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Yoshiko Shimada

(1959 - )

Works

A House of Comfort

Country

Japan


Biography

Born in Tokyo, printmaker and visual artist Yoshiko Shimada received her BA in fine arts from Scripps College in California in 1982, and in 1985 studied etching under Katsuro Yoshida at Bigakko in Tokyo. While she grew up in Tachikawa, near the U.S. military base where her father worked, she began to explore themes related to the representation of Japanese war history in earnest only following the prolonged illness and 1988 death of the Showa emperor. Amazed by the failure of the press and other mainstream media in Japan to reflect on anything other than a "beautified" version of the past, she challenges this version of history in her work. In her prints and installation pieces, Shimada explores the roles and responsibilities of Japanese and other Asian women in World War II: the involuntary prostitution of Asian women as "comfort women" for Japanese soldiers; the general enthusiasm of Japanese women, as devoted mothers and providers, and as "enthusiastic fascists" devoted to the Emperor,willing to sacrifice themselves and victimize others in his name. The political nature of her work has been controversial in her home country, attracting the attention of mainly the European and English-language Japanese media, and influencing her decision to leave Japan for Germany in 1993. In 1994 she became a guest artist at the Kunstlerhaus in Berlin, and in 1995 received a Berlin City Kunstlerinnenprogramme grant. She returned to Tokyo in 1996, but has continued to exhibit internationally. She was a resident at the P.S. 1 International Studio Program in New York on a grant from the Asian Cultural Council in 1998. Her work has been presented in solo exhibitions at: Gallery Aki-Ex in Tokyo (1991); Gallery Miyazaki in Osaka (1994); Gallery A'perto in Amsterdam (1996); A Space Gallery in Toronto (1997); Hiraya Gallery in Manila (1997), among others. Selected group exhibitions include: 9th British Print Biennale (Birmingham, UK, 1986); Japan Visions (Ljublyana, Sarajevo, Yugoslavia, 1989); My Eyes Blur Sometimes at Beauty (Asian American Art Centre, New York, 1992); Gender-Beyond Memory (Tokyo Metropolitan Museum of Photography, Tokyo, 1996); and Windows-Inside/Outside (Kwangju City Art Museum, Korea, 1999).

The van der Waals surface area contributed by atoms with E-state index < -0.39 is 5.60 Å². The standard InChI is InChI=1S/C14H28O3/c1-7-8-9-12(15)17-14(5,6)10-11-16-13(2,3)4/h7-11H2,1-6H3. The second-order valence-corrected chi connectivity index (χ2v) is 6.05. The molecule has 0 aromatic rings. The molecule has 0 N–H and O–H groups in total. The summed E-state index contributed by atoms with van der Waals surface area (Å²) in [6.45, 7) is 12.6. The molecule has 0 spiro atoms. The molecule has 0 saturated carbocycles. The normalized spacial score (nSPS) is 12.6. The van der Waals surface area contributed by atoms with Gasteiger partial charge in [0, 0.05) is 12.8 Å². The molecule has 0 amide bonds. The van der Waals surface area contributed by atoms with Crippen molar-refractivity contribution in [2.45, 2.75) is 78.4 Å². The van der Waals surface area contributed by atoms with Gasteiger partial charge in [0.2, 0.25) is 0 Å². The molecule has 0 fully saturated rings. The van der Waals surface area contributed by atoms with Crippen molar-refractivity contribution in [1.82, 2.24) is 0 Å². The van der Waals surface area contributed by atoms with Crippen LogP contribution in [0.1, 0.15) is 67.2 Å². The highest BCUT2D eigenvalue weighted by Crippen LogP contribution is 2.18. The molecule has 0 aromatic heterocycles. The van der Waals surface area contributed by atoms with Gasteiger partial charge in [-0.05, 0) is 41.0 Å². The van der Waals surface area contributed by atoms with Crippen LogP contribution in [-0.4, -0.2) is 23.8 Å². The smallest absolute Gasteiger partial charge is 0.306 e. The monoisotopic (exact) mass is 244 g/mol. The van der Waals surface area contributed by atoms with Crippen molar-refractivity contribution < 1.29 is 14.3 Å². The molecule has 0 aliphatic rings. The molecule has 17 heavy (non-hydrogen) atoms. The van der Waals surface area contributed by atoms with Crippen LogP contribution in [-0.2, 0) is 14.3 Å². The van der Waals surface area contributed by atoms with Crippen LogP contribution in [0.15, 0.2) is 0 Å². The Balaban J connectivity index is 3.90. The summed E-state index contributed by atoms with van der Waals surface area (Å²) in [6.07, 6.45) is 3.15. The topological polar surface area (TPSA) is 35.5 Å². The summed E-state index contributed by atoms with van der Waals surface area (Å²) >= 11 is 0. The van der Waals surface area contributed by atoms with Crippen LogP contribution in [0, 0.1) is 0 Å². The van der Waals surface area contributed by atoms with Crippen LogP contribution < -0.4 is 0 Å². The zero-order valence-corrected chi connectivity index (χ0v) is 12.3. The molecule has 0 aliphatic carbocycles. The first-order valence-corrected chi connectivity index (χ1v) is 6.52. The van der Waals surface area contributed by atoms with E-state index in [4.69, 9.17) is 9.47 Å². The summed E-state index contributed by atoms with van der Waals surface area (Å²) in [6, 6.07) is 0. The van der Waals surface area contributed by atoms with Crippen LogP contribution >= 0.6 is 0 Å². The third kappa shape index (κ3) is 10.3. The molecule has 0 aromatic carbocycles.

Further Reading

Brown, Azby, "The Birth of the Past", World Art, Aug. 1995
Shalala, Nancy, "Of Art and War", Asian Art News, Jan/Feb 1995.
Itoi, Kay, "An Artist Shunned at Home", Newsweek, 1995.